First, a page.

Irakli Gharibashvili: “The country’s economy as a whole and the income per capita are at a historic high.”

Verdict: FactCheck concludes that Irakli Gharibashvili’s statement is a MANIPULATION.

Resume: The statistical data provided by the Prime Minister is nominally accurate both when calculated in the national currency and in USD, although the context also needs to be taken into account. Apart from a few exceptions, almost all countries across the world have their economies and income per capita at a historic high. Even in the case of a minimal economic growth, the real economy of each subsequent year will be at a historic high. This is simply a mathematical rule and not something extraordinary. In regard to the nominal economy, it can grow at the expense of inflation even under an economic recession.

Since any slight growth of the economy brings the statistical indicator to a record high and barring some exceptions a historic high is achieved every following year, Irakli Gharibashvili’s statement aims to aggrandize a perfectly ordinary event that this year’s economy is at a historic high and is something that warrants special mention. Therefore, FactCheck concludes that Irakli Gharibashvili’s statement is a MANIPULATION.

Analysis

On 3 April 2023 at the session of the Government of Georgia, the Prime Minister, Irakli Gharibashvili, made an overview of the economic parameters and stated that the income per capita was at a historic high. In particular, the Prime Minister stated (from 4:46): “The gross domestic product and the economy as a whole are at a historic high as well as being a historic high when calculated per capita which will be USD 8,000 already this year.”

Despite difficult social problems in general, there were only two cases in Georgia since 1994 when the GDP actually decreased. It happened for the first time in 2009 when Georgia’s economy contracted by 3.7% in light of Russia’s invasion and the global economic crisis. The second time was in 2020 owing to the pandemic and the stringent COVID regulations when the economy decreased by 6.8%. In all other cases, the GDP was always increasing, albeit sometimes to a slight extent, even when GEL depreciated and the unemployment rate rose.

Graph 1: GDP Growth Rate

Source: World Bank

The nominal economy, especially if it is measured in a foreign currency, does not show an accurate picture. Inflation and exchange rate changes distort the reality. As a result of exchange rate changes, the Georgian economy measured in USD decreased by 4% in 2020 as compared to 2012 from USD 16.5 billion to USD 15.8 billion whilst when measured in GEL, it increased by 81% from GEL 27.2 billion to GEL 49.3 billion. There were a few instances when the GEL-calculated nominal GDP increased and the USD-calculated one decreased. In fact, Georgia’s economy increased by 24% during this period but GEL lost 98% of its value vis-à-vis USD from 1.66 to 3.28 which was abetted by a 30% growth in consumer prices.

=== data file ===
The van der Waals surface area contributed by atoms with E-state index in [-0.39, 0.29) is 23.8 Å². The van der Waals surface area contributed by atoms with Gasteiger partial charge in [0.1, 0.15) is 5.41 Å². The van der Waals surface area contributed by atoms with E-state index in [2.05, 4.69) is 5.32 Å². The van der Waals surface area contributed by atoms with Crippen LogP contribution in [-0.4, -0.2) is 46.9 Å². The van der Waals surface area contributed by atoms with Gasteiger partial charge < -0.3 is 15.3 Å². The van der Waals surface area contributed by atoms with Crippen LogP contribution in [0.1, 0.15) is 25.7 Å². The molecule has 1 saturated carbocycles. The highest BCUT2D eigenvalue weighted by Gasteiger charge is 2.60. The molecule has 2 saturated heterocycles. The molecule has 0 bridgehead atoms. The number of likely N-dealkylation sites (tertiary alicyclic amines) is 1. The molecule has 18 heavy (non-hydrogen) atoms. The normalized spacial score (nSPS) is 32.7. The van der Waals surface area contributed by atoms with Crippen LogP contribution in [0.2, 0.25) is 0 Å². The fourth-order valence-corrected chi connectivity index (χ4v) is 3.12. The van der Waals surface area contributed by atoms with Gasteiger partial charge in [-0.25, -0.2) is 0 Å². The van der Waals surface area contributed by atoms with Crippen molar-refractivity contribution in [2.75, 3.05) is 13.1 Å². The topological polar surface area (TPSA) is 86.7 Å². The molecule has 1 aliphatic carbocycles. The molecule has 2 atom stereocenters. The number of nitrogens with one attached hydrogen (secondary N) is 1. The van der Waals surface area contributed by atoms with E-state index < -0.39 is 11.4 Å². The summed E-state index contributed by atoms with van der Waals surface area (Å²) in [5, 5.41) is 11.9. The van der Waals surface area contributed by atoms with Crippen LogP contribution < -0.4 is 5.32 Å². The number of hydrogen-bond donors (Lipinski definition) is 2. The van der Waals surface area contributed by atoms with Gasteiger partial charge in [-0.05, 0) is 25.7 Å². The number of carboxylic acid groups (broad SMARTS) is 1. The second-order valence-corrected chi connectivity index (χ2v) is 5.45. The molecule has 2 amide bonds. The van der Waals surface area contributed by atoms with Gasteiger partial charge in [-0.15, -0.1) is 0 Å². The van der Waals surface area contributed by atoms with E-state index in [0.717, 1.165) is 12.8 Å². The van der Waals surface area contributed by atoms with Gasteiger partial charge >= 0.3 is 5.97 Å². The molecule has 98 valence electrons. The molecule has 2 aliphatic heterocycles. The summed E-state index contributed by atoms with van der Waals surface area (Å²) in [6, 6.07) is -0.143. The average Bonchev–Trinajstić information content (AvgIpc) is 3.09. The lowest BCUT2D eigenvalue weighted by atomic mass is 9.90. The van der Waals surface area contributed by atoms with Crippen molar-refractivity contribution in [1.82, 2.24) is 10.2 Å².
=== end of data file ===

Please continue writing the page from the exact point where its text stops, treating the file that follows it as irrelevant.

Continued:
If the GEL depreciation led to an artificial shrinking of the USD-measured nominal GDP, GEL appreciation in 2021 and, particularly, in 2022 shows the GDP growth to be higher than it actually is. In 2022, GEL appreciated by 12.5% and the value of USD dropped by GEL 0.39 from GEL 3.09 to GEL 2.70. At the same time, the inflation rate reached 11.9%. As a result, if a real economic growth was 10.1%, the nominal growth in GEL was 19.6% from GEL 60 billion to GEL 71.8 billion and 32.2% in USD from USD 18.6 billion to USD 24.6 billion.

Graph 2: Nominal GDP (GEL Billion and USD Billion)

Source: National Statistics Office of Georgia, World Bank

Usually, the income per capita also rises when the whole economy increases. The exception can be the case when the population increases very rapidly. Georgia’s population, however, has been declining. As reported by the National Statistics Office of Georgia, Georgia’s population was 3.718 million as of 1 January 2023 whilst– it was 3.688 million as of 1 January 2022. In 2022, the number of deaths exceeded the number of live births by 6,799. Migration figures have not yet been published, although in the history of modern Georgia it was always negative except for 2020. Therefore, in light of the country’s declining population, the growth of income per capita cannot be considered as an additional achievement.

The income per capita figure is significantly affected by the inflation rate and changes in exchange rate. In regard to this parameter, the Prime Minister’s claim of a “historic high” is literally accurate and the USD 8,000 estimate is also almost accurate (officially, the Ministry of Finance forecasts it at USD 7,916). However, there is another truth behind these numbers because if we measure the nominal GDP in current prices, it turns out that 2005 was a record year in terms of the income per capita, although it was merely USD 1,642. The next record was broken in 2006 and afterwards in 2007. On top of that, if we start measuring from 1995 when the economic downturn ended after the collapse of the USSR, 1996 would already be a record year. The record measured in constant prices was broken in 2007 and new records were broken annually except for 2009 and 2020.

Graph 3: GDP Per Capita

Source: World Bank

The World Bank has not yet published 2022’s data calculated in constant prices and so they cannot be compared to the GDP calculated in current prices.

Since any slight growth of the economy brings the statistical indicator to a record high and barring some exceptions a historic high is achieved every following year, Irakli Gharibashvili’s statement aims to aggrandize a perfectly ordinary event that this year’s economy is at a historic high and is something that warrants special mention. Therefore, FactCheck concludes that Irakli Gharibashvili’s statement is a MANIPULATION.

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